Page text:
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NLRB Attack on Non-Compete Agreements Takes Shape

A recent case and advisory memorandum shed light on the NLRB’s campaign against non-compete agreements, showing that the Board may consider the mere use or existence of such agreements as unlawful under federal labor law. 

Background: The Board first signaled its intent to crack down on non-compete agreements in a memo by General Counsel Jennifer Abruzzo released this past summer. The memo articulated the General Counsel’s view that non-compete agreements violate federal labor law “except in limited circumstances,” where such agreements are “narrowly tailored to address special circumstances.” The memo made clear the General Counsel’s belief that non-compete agreements generally violate employee rights under the NLRA. Left unclear was how non-compete agreements could be sufficiently “narrowly tailored” to be lawful in the eyes of the General Counsel. 

Moving forward: In the months since the memo’s release, it has been a waiting game to see how the Board would begin to apply General Counsel Abruzzo’s approach – if at all – to cases involving non-compete agreements. Two recent developments shed light on the Board’s potential path forward.

Use of non-competes per se illegal: A recent settlement reached between the NLRB and a medical spa company included a provision invalidating the company’s use of non-compete agreements in employment contracts. The original complaint claimed that the company’s non-compete agreements – which used fairly standard language – restricted employee rights to concerted activity and were, therefore, unlawful. The settlement agreement includes admission of the claims invalidating the use of non-competes, marking one of the first instances in which the resolution of a Board case has included making the mere existence of a non-compete agreement unlawful.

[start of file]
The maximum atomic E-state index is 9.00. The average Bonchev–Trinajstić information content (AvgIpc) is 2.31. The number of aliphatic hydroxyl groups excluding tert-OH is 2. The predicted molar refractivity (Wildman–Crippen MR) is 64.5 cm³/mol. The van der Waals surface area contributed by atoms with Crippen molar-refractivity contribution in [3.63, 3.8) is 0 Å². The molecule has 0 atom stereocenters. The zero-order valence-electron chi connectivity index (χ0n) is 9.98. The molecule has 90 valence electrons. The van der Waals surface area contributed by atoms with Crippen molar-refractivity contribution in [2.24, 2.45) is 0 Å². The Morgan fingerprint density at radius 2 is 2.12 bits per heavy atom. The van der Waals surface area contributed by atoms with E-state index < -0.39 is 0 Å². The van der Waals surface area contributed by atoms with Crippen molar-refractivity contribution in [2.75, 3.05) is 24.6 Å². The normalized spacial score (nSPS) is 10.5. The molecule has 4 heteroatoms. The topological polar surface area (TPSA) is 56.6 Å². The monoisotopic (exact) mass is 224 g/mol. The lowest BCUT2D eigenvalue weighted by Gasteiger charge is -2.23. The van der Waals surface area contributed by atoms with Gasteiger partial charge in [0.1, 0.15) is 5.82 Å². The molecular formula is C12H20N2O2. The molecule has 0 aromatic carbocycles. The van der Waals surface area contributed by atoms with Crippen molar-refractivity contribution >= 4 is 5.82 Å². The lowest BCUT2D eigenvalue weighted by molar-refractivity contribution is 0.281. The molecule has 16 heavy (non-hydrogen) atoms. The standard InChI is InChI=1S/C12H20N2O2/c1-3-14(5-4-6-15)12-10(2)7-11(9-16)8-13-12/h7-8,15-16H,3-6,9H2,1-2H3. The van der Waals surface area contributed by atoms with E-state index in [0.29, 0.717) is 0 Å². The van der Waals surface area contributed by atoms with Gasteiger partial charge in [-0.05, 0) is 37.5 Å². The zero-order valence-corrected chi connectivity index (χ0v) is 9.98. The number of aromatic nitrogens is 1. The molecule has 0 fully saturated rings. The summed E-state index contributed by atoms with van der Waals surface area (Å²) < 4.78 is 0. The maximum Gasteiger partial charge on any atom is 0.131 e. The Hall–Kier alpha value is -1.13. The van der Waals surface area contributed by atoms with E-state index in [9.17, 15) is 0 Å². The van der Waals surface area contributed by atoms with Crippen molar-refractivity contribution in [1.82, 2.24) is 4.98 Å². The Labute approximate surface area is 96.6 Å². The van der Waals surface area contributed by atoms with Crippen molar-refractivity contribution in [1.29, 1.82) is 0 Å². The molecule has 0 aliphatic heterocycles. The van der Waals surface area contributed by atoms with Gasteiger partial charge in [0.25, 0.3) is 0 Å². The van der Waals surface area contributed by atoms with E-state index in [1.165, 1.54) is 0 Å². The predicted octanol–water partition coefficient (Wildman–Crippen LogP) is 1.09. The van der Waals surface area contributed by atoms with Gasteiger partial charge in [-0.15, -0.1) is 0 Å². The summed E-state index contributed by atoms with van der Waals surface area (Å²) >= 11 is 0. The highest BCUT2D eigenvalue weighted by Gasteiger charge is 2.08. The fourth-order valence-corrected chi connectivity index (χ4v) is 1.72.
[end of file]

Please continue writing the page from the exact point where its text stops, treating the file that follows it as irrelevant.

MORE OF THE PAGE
...But more limited restrictive covenants may survive? In comparison, a recent advisory memo on a separate case potentially provides a different, albeit extremely narrow path forward for employers. In that case, the employer utilized a limited non-solicitation agreement (that was described as a “non-compete”) and prohibited employees solely from soliciting the employer’s existing customers for a year. The advisory memo found the provision to be lawful because (1) it did not prohibit employees from working for competitors, and (2) there was not a “limited pool of customers in the industry that the [non-solicitation provision] effectively foreclosed other employment opportunities.” In essence, the advisory memo found that the non-solicitation agreement was so narrow in scope that it “did not prevent an employee from accessing other employment opportunities.”  

The bottom line: These two cases illustrate the most likely path forward for the Board regarding restrictive covenants. Standard broad non-compete agreements are likely to draw the Board’s ire, while more limited restrictive covenants that are narrow in scope may survive scrutiny. 

Outlook: Following in the footsteps of the FTC and a growing number of states, the NLRB is beginning to step up its attacks on non-compete agreements following General Counsel Abruzzo’s war declaration this past summer. Employers should continue to take a hard look at their use of non-compete agreements. If such agreements are needed, they should be narrowly tailored to avoid running afoul of federal labor law. Given the continued attacks on these agreements at the state and federal level, employers may want to consider alternatives for protecting business interests.

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Authors: Gregory Hoff

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